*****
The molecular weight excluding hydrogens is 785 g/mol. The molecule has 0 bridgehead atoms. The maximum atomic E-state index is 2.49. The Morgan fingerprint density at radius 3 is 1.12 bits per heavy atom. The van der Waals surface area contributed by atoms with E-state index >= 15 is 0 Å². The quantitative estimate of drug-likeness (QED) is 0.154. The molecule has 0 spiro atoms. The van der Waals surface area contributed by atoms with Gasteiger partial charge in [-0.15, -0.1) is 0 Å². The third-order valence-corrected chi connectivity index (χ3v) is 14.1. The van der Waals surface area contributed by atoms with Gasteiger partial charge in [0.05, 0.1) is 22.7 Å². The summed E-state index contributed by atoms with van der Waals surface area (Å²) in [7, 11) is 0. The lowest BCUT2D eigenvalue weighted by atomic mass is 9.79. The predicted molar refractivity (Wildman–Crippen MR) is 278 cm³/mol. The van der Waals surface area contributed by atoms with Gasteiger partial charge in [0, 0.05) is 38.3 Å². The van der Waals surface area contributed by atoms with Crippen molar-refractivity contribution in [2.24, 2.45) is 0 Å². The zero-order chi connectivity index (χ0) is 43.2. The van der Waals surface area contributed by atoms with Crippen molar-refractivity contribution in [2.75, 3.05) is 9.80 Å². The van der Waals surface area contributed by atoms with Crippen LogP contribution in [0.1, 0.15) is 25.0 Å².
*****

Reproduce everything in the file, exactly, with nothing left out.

The molecular weight excluding hydrogens is 785 g/mol. The molecule has 0 bridgehead atoms. The maximum atomic E-state index is 2.49. The Morgan fingerprint density at radius 3 is 1.12 bits per heavy atom. The van der Waals surface area contributed by atoms with E-state index >= 15 is 0 Å². The quantitative estimate of drug-likeness (QED) is 0.154. The molecule has 0 spiro atoms. The van der Waals surface area contributed by atoms with Gasteiger partial charge in [-0.15, -0.1) is 0 Å². The third-order valence-corrected chi connectivity index (χ3v) is 14.1. The van der Waals surface area contributed by atoms with Gasteiger partial charge in [0.05, 0.1) is 22.7 Å². The summed E-state index contributed by atoms with van der Waals surface area (Å²) in [7, 11) is 0. The lowest BCUT2D eigenvalue weighted by atomic mass is 9.79. The predicted molar refractivity (Wildman–Crippen MR) is 278 cm³/mol. The van der Waals surface area contributed by atoms with Gasteiger partial charge in [0, 0.05) is 38.3 Å². The van der Waals surface area contributed by atoms with Crippen molar-refractivity contribution in [2.24, 2.45) is 0 Å². The zero-order chi connectivity index (χ0) is 43.2. The van der Waals surface area contributed by atoms with Crippen molar-refractivity contribution in [2.75, 3.05) is 9.80 Å². The van der Waals surface area contributed by atoms with Crippen LogP contribution in [0.1, 0.15) is 25.0 Å².